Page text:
Writers Room gets new space | The Triangle

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Writers Room gets new space

Photograph Courtesy of Lauren Lowe

Between the Campus Activities Board office and the vending machines in MacAlister Hall lies a new space that Drexel University students and West Philadelphia residents alike will call home.

Marked up with chalk on the doors and housing contemporary DIY items throughout the area, the Writers Room on campus serves as an extension of Writers Room’s first home at the Dornsife Center for Neighborhood Partnerships, located at 35th and Spring Garden streets. The new space was unveiled at a Studio Warming Party Dec. 7, 2017.

“I think Writers Room is a place where the communities of Drexel, Powelton Village and Mantua in West Philadelphia really come together to create a shared story, whether that be through writing, through photography or through other artistic mediums,” said Lauren Lowe, a Drexel alumna, Artistry Fellow for 2017-18 and Writers Room member.

The space itself holds great meaning for Lowe in particular. Lowe was one of the first students to start going to Writers Room events during her sophomore year at Drexel and eventually completed a series of three independent studies entitled “Writers Room Study” with Rachel Wenrick, professor of English and director of Writers Room.

“I did my senior project in this space pre-sprucing … It was just me alone with a desk and a single corkboard. If I had this place all the way through college, I would have never left,” Lowe supposed.

The refurbished studio in MacAlister Hall used to be the facilities office. To redesign the office into the modern and relaxed studio that it is now, Lowe and Wenrick relied on Pinterest for DIY inspiration.

“It was a lot of hard work, but a lot of fun. It’s been a lot of making it our own. We’re really happy with it,” Lowe stated, calling Wenrick the mastermind behind it all.

Wenrick also donated many books and some furniture of her own. In addition, the Academy of Natural Sciences donated a large writing desk and wooden table.

“We have this new space where we can do workshops or have a sort of back-and-forth so that work is not happening in isolation or in parallel, but all happening together,” Lowe observed.  “It’s really drawing a more physical connection between our neighborhood and our campus.”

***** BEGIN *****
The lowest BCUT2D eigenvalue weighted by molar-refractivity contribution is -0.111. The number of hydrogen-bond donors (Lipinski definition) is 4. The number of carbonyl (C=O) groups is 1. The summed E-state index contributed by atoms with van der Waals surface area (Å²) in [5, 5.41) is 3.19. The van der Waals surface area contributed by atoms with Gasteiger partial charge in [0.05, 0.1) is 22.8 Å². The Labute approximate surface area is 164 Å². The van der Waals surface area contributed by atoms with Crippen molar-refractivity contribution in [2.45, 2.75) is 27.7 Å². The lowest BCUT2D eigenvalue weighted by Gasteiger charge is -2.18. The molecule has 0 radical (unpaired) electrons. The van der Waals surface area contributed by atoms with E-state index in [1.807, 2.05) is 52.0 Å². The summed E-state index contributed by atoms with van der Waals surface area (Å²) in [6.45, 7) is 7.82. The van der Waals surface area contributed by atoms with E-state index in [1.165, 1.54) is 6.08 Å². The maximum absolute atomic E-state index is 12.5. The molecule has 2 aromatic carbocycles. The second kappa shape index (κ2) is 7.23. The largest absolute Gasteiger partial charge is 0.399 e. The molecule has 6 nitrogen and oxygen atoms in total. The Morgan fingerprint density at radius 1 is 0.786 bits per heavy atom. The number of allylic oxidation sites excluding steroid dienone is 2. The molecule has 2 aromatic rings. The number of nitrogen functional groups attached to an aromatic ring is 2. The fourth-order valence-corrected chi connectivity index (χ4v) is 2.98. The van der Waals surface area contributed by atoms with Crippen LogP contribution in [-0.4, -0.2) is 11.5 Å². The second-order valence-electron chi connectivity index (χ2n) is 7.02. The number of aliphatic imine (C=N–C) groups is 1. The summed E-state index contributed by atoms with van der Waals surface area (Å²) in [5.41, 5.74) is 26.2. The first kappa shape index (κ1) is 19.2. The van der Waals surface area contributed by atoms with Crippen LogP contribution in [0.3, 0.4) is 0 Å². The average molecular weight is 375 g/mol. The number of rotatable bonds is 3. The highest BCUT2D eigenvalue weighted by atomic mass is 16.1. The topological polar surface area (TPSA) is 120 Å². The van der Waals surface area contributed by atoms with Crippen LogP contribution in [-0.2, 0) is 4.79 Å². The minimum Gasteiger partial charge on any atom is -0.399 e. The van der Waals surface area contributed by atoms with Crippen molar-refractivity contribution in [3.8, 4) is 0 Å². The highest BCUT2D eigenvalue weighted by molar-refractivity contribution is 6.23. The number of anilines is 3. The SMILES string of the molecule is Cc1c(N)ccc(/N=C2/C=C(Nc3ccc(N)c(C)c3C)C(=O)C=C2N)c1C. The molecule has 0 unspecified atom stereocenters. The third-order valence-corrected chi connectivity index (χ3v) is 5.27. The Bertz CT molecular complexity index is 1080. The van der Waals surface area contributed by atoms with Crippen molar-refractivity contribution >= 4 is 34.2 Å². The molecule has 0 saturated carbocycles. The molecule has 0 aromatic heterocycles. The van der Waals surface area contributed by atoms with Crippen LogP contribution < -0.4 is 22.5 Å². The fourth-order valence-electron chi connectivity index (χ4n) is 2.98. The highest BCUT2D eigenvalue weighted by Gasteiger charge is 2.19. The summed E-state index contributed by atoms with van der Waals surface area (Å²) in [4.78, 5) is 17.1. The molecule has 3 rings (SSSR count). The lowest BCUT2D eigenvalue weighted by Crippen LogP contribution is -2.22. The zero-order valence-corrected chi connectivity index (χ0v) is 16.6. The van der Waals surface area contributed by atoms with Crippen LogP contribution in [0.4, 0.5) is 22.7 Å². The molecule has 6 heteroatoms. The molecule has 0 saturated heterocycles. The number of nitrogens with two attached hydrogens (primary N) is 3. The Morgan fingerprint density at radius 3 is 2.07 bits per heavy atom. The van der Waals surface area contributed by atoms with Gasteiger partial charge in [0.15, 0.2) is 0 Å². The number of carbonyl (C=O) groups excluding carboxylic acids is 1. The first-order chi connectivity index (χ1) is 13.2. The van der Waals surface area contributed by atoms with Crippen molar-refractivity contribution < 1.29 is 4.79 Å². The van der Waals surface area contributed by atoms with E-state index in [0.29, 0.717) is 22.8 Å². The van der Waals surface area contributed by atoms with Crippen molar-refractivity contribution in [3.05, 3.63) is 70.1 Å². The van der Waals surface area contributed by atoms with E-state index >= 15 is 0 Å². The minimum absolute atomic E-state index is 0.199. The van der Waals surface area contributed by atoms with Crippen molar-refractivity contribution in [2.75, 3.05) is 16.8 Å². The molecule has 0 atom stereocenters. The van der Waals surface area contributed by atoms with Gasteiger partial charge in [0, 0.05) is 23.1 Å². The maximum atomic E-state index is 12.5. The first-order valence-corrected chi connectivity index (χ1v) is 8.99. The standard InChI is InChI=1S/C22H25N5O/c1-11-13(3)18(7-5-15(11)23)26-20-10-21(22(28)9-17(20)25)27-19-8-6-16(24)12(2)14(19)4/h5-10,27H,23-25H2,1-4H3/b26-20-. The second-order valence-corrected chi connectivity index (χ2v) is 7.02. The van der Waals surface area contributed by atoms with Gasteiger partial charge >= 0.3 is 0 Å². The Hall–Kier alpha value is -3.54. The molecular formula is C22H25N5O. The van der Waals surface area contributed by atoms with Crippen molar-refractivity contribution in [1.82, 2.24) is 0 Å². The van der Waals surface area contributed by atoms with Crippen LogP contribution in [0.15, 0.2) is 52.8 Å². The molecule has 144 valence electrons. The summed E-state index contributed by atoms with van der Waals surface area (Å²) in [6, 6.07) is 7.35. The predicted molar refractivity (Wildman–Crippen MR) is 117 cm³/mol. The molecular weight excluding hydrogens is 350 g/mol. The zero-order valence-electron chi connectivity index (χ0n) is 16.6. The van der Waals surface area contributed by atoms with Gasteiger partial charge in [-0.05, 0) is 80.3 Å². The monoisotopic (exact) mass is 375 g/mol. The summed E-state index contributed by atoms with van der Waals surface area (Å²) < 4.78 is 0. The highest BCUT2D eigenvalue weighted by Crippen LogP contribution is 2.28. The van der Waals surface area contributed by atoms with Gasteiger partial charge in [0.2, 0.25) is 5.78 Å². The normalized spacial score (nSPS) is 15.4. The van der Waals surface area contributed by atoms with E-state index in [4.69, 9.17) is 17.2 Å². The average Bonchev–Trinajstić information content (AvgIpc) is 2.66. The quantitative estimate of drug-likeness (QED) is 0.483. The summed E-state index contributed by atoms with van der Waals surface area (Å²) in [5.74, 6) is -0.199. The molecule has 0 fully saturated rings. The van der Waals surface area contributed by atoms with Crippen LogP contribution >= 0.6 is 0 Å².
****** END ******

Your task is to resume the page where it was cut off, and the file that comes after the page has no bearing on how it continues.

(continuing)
The location of the new space is part of the reason the studio will become an integral part of Writers Room as it expands and develops further.

“The location allows us to open the door to our neighbors without having to swipe an ID and the building has wonderful hours,” remarked Wenrick. MacAlister Hall also has a ramp and is close to public transportation, which Wenrick and Lowe deemed important considering Writers Room includes Powelton Village and Mantua residents who are older in age.

“[The new space has] definitely aided Writers Room, it’s been a nice place to bridge the gap. But having this space on campus [allows us] to have a two-way flow and really anchor it to what we are doing here, and making it visible for other people to see … I think having [the space] now and being able to invite our neighbors down to campus from Dornsife Center is amazing,” Lowe said.

The studio has already aided in the initiative’s newest project, TRIPOD. The sponsorship project with Canon allows members to work on photography and writing projects for the year to create a shared story about their neighborhood. The 18 writers involved work in groups of three, composed of one community member, one Drexel undergraduate student and one high school student. The groups meet in the new studio once a month and work out a plan for their projects, while also attending First Tuesday workshops led by Writers Room.

One of the members involved in the TRIPOD project is Amir Curry, a current junior at the Science Leadership Academy.

“To me [the studio] is basically a place of free expression … a place where you can let out any stress you have,” she said.

The TRIPOD project in particular has helped Curry broaden his horizons, from writing to photography.

“Photography coupled with writing is just a great experience. I do a lot of writing, but coming here allows me to extend that,” Curry explained.

Carol McCulloch, Advisory Committee Chair for Writers Room, agreed. McCulloch was able to rediscover her love of poetry through the College of Arts and Sciences’ initiative.

“Writers Room is an inspirational place, it’s a place for creativity, it means expression [and] joy,” McCulloch stated.

The joy Writers Room brings is shared by Lowe and many other members as well.

“Writers Room is really what anchored my education. Working with people different from me was the best thing that I could have found on campus … This to me is the strongest sense of civic peace, where I actually see [fostered relationships] and experience them here in really lasting and meaningful ways … I think as we continue to scale up that will have greater effects on the community,” Lowe explained.

“The space is about the culture. It’s about the people here … everyone who comes in here is a writer whether you think of it or not. Everyone is interested in learning about you through your work,” Wenrick said, emphasizing that the new space is absolutely open to everyone, regardless of your interest in Writers Room or writing itself. “We are not an inaccessible enclave for the initiated … [it’s about] being changed by everyone who walks in.”

Writers Room is now in its fourth season, having completed seven projects total, including three anthologies that encompass work from throughout the year.

Drexel students interested in becoming involved in Writers Room are invited to the new studio or may attend the monthly First Tuesday workshops at the Dornsife Center. For a complete schedule of workshops and upcoming events, visit http://www.writersroom.online/.

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